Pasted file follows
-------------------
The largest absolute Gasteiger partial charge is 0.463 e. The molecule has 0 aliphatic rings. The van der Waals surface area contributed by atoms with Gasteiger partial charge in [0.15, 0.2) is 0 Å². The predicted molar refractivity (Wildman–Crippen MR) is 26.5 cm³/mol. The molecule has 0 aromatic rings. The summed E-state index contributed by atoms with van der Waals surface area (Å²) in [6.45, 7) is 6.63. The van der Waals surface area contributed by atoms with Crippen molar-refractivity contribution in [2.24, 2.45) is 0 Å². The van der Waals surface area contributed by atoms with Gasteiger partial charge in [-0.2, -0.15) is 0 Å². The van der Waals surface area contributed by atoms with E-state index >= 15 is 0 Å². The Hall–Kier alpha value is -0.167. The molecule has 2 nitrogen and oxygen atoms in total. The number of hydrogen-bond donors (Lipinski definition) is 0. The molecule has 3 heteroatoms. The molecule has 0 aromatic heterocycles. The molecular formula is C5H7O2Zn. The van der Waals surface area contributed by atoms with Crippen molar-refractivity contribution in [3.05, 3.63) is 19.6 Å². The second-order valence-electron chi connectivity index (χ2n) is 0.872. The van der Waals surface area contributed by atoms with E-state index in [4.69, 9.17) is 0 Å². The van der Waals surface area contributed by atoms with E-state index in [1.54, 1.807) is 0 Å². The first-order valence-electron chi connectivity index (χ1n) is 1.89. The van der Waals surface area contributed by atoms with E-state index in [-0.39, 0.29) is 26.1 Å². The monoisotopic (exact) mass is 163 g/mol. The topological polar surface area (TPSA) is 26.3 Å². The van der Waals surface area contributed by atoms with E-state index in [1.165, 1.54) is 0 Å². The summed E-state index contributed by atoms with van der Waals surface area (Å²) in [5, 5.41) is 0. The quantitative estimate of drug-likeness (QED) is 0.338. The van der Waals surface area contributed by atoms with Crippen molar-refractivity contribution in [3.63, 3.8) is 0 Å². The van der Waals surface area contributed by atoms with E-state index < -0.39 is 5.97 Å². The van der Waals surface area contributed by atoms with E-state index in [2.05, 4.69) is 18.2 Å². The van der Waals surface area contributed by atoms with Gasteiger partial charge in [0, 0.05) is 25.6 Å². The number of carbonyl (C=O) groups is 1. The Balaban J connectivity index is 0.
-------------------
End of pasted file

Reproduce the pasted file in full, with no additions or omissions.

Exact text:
The largest absolute Gasteiger partial charge is 0.463 e. The molecule has 0 aliphatic rings. The van der Waals surface area contributed by atoms with Gasteiger partial charge in [0.15, 0.2) is 0 Å². The predicted molar refractivity (Wildman–Crippen MR) is 26.5 cm³/mol. The molecule has 0 aromatic rings. The summed E-state index contributed by atoms with van der Waals surface area (Å²) in [6.45, 7) is 6.63. The van der Waals surface area contributed by atoms with Crippen molar-refractivity contribution in [2.24, 2.45) is 0 Å². The van der Waals surface area contributed by atoms with Gasteiger partial charge in [-0.2, -0.15) is 0 Å². The van der Waals surface area contributed by atoms with E-state index >= 15 is 0 Å². The Hall–Kier alpha value is -0.167. The molecule has 2 nitrogen and oxygen atoms in total. The number of hydrogen-bond donors (Lipinski definition) is 0. The molecule has 3 heteroatoms. The molecule has 0 aromatic heterocycles. The molecular formula is C5H7O2Zn. The van der Waals surface area contributed by atoms with Crippen molar-refractivity contribution in [3.05, 3.63) is 19.6 Å². The second-order valence-electron chi connectivity index (χ2n) is 0.872. The van der Waals surface area contributed by atoms with E-state index in [4.69, 9.17) is 0 Å². The van der Waals surface area contributed by atoms with E-state index in [1.54, 1.807) is 0 Å². The first-order valence-electron chi connectivity index (χ1n) is 1.89. The van der Waals surface area contributed by atoms with E-state index in [-0.39, 0.29) is 26.1 Å². The monoisotopic (exact) mass is 163 g/mol. The topological polar surface area (TPSA) is 26.3 Å². The van der Waals surface area contributed by atoms with E-state index in [1.165, 1.54) is 0 Å². The summed E-state index contributed by atoms with van der Waals surface area (Å²) in [5, 5.41) is 0. The quantitative estimate of drug-likeness (QED) is 0.338. The van der Waals surface area contributed by atoms with Crippen molar-refractivity contribution in [3.63, 3.8) is 0 Å². The van der Waals surface area contributed by atoms with E-state index < -0.39 is 5.97 Å². The van der Waals surface area contributed by atoms with E-state index in [2.05, 4.69) is 18.2 Å². The van der Waals surface area contributed by atoms with Gasteiger partial charge in [0, 0.05) is 25.6 Å². The number of carbonyl (C=O) groups is 1. The Balaban J connectivity index is 0.